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Matthew and The Mice

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  • Matthew and The Mice

    No, this isn't a fairy tale, 'though he probably wishes it was!

    Matthew Burnette said in his "My New Stude" thread that his "new" 1958 Commander has mouse/rat smell. This is a tough problem. I thought it deserved a separate topic so forum readers would notice it, instead of being lost in that discussion of his nice '58.

    How about it, Forum Members? 'Most everyone has encountered an old car with extreme mouse/rodent odor. What solutions have you tried? Any successful?

    I've had marginal success with the following:

    1. Remove the seats from the car and clean them as best as possible. Place them in strong, direct sunlight for as long as you can.

    2. Place several open containers (bowls, etc) of lemon-scent ammonia on the floor of the car. Close the windows and let the car sit in direct sunlight, getting as hot as possible, for several days.

    3. Clean everything in sight. Empty defroster and heater ducts and the glove compartment of any remains. Throw away those heater/defroster tubes and buy new. Ditto the glove box carboard if it's available for the car in question.

    4. Finally, when reassembled, place several ReNuZit Super Odor Eater / Super Odor Killer air fresheners, UPC 19800 03659, under the replaced seats and anywhere else you can.

    5. If they've been in the headliner, you almost always just plain have to replace it.

    "All the above" certainly isn't the last word on this topic. Hopefully, other members will post other remedies, too. BP
    We've got to quit saying, "How stupid can you be?" Too many people are taking it as a challenge.

    Ayn Rand:
    "You can avoid reality, but you cannot avoid the consequences of avoiding reality."

    G. K. Chesterton: This triangle of truisms, of father, mother, and child, cannot be destroyed; it can only destroy those civilizations which disregard it.

  • #2
    I've had good luck with a product called "Natures Miracle". Its an enzyme base spray which you can use on fabric and other surfaces. It actually has enzymes which attack and neutralize the proteins in the areas of high concentration.
    If smell is the only concern, then I use a bowls of charcoal briquettes left under both seats. 4 bowls in a larger car. Left for a week or two tends to leave a car odorless. The charcoal absorbs the odors rather well.



    • #3
      Oust brand odor spray works well and pet stores that handle rodents have many rodent urine deodorizers. Baking Soda in the carpet and then vacuum it out before liquid carpet cleaning.


      _________1966 Avanti II RQA 0088______________________1963 Avanti R2 63R3152_______________Rabid Snail Racing
      Often in error, never in doubt

      ____1966 Avanti II RQA 0088_______________1963 Avanti R2 63R3152____________


      • #4
        Agree with everything Bob said , however the smell will remain in the surface rust as well as the fabric,when replaceing the head liner, and any other time metal surfaces are exposed I paint the entire surface with por-15, This does seal any odors that would reoccur , esspecially in humid areas, as you are in.


        • #5
          Thanks for the post, BP.

          The car's headliner will most likely have to be removed, as it's fell down in the back and I don't know if it'll be possible to re-install it. The carperting is still there, but again, will most likely need replacing anyways. Door panels are OK, and the seats will need new stuffing and recovering. Oh, and there is no surface rust.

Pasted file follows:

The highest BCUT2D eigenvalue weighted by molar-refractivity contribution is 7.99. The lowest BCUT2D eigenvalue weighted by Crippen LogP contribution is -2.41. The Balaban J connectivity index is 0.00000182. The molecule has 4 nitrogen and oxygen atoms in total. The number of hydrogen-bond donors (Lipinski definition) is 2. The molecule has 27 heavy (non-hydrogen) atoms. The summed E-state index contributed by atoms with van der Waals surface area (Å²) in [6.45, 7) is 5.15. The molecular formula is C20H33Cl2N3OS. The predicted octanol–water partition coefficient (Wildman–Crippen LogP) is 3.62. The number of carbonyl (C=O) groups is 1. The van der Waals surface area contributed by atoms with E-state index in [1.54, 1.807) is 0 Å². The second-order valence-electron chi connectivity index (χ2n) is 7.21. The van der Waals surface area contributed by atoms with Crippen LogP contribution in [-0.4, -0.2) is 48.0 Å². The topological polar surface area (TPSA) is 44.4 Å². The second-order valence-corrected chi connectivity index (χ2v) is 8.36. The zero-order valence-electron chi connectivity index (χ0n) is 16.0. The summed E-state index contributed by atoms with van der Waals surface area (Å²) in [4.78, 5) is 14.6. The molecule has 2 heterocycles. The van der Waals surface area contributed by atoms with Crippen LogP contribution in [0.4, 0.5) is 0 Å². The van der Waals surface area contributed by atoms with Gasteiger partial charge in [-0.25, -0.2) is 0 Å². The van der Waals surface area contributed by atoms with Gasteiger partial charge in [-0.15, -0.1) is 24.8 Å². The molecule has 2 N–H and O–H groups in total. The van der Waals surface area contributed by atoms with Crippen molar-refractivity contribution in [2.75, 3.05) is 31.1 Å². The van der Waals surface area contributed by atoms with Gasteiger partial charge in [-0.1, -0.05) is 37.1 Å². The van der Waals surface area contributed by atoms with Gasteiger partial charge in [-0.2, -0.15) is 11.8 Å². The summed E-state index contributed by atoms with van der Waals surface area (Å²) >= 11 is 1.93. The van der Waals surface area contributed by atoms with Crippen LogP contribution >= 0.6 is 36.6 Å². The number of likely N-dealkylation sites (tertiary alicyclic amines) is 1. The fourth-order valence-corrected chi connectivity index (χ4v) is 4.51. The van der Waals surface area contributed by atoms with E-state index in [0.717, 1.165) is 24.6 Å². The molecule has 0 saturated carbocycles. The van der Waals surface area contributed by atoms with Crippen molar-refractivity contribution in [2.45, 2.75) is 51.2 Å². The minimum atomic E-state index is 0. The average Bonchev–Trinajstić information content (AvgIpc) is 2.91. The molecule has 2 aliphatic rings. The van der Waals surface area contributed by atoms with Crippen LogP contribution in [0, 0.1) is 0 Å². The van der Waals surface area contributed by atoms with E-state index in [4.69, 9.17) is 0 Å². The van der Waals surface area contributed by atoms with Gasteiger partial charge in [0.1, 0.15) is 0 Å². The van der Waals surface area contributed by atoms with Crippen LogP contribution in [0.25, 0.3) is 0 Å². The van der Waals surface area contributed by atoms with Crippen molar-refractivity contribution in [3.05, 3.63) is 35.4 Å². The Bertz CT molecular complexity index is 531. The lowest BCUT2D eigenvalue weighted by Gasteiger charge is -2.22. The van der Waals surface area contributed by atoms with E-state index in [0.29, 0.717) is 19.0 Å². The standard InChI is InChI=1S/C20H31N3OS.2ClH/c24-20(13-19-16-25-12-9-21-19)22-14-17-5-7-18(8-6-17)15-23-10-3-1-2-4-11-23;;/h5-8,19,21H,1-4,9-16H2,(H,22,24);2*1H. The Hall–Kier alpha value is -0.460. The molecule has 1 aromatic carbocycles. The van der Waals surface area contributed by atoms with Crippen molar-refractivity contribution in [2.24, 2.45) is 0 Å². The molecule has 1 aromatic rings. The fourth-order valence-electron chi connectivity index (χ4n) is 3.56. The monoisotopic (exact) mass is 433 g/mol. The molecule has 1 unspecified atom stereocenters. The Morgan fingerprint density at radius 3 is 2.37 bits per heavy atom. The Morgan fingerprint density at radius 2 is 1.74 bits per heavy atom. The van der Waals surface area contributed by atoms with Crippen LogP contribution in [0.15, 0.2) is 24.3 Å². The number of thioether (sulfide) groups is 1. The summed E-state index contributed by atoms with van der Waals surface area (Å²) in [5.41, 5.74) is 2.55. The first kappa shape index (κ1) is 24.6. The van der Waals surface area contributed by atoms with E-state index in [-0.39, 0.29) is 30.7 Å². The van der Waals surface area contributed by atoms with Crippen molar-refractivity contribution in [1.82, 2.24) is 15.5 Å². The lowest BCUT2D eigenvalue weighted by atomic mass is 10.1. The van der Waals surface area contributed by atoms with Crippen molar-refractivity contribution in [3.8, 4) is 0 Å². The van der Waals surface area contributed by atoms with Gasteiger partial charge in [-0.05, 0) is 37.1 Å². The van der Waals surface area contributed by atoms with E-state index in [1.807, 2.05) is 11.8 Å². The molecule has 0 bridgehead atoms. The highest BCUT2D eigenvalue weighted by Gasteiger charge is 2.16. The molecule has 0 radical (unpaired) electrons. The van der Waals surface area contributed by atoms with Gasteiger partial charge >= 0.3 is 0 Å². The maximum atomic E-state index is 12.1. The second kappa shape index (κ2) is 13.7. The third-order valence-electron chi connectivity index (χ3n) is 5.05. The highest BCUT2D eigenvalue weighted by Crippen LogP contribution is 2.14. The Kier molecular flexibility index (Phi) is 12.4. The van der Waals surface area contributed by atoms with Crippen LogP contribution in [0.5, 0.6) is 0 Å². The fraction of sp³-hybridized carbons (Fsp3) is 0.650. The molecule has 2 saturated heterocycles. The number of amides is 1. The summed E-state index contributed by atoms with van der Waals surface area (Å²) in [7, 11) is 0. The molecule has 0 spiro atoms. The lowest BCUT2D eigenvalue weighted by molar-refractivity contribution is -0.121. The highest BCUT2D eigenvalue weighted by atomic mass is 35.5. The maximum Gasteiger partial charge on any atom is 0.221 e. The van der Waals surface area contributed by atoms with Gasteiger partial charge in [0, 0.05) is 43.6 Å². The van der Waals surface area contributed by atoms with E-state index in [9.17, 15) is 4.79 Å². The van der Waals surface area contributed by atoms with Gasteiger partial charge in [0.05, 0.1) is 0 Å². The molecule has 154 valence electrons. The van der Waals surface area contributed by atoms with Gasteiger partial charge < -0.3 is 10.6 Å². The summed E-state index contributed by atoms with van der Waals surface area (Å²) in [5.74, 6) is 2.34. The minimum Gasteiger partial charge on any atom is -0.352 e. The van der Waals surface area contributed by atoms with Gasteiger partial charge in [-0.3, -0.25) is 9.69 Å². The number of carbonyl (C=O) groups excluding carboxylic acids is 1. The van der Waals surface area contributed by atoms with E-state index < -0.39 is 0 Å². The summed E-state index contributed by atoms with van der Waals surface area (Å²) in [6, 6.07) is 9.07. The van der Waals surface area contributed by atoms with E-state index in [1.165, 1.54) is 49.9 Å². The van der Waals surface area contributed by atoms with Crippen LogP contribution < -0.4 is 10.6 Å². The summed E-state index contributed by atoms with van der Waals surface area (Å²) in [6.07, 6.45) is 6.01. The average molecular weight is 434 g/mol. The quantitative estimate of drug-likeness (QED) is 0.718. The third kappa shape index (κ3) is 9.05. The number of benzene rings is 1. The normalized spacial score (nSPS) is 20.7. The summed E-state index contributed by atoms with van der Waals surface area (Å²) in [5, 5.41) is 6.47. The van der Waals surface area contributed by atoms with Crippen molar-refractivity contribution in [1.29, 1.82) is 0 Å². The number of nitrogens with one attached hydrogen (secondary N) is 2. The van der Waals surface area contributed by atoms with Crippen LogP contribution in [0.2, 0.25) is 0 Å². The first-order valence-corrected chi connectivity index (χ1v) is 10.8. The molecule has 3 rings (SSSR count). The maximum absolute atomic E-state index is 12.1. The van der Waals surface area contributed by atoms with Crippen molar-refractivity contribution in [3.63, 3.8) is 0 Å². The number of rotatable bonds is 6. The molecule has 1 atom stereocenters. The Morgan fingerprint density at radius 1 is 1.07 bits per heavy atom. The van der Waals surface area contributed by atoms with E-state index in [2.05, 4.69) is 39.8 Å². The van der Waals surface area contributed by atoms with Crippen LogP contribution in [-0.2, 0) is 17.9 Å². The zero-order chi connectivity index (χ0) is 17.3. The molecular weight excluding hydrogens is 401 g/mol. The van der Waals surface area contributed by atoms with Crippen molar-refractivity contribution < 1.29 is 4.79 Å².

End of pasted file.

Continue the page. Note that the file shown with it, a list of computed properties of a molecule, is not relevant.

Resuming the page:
So, maybe doing all of that will take care of most of the smell.

          Sal, are you talking about regular old charcoal as used in a grille, or...?

          I'll try the Oust. Has anyone used Febreeze with good results?

          Matthew Burnette
          Hazlehurst, GA


          • #6
            I would definitely replace the soft trim where possible (headliner and carpet) and pull the seats to check for damage. Having overseen repairs on some minor flood damaged vehicle, I would also suggest ozone.

            While living in Detroit, I used a place that specialized in fire and water extraction. They cleaned items damaged by smoke (clothes, furniture, etc.) and items damaged by water (again furniture, clothing, etc.). Part of the clean up usually included using their ozone both (about the size of a small garage). Leaving a car in their usually nuetralized any odors. Keep in mind that this was only on vehicles where the water did not reach the dash panel (and the major electrical).

            I would pull the headliner and carpet. I would pull the seats. I would search out a facility that does this kind of work. They should also be able to spray the seats and the undersides with an antibacterial spray to kill and bacteria. Again, this is just a suggestion, and not every area has a facility like this. In Georgia, I would think Atlanta, Macon, Savannah, or Athens may have these types of places. Typically, this would cost around $250.

            Tom - Mulberry, FL

            1964 Studebaker Daytona - 289 4V, 4-Speed (Cost To Date: $2125.60)

            Tom - Bradenton, FL

            1964 Studebaker Daytona - 289 4V, 4-Speed (Cost To Date: $2514.10)
            1964 Studebaker Commander - 170 1V, 3-Speed w/OD


            • #7
              Remove the headliner, carpet, seats, and interior panels. If the windlace is good, leave it be.

              Cover the dash with heavy plastic, taped on, and pressure-wash the whole interior from the underside of the roof, on down. Make sure you direct a good blast down the windshield pillars and rear pillars, to flush the mouse debris down and out.

              Let the car dry a few days in the sunshine, then paint the inside of the roof with Rustoleum, or just good primer. I wouldn't use expensive paint like POR-15 for this job. You can paint inside the pillars by thinning the paint well, and using one of those siphon-type "engine washing" guns to blow it into the pillars. (definitely a time to be wearing disposable coveralls, eye protection, and respirator!). Make sure the dash is well-protected, again.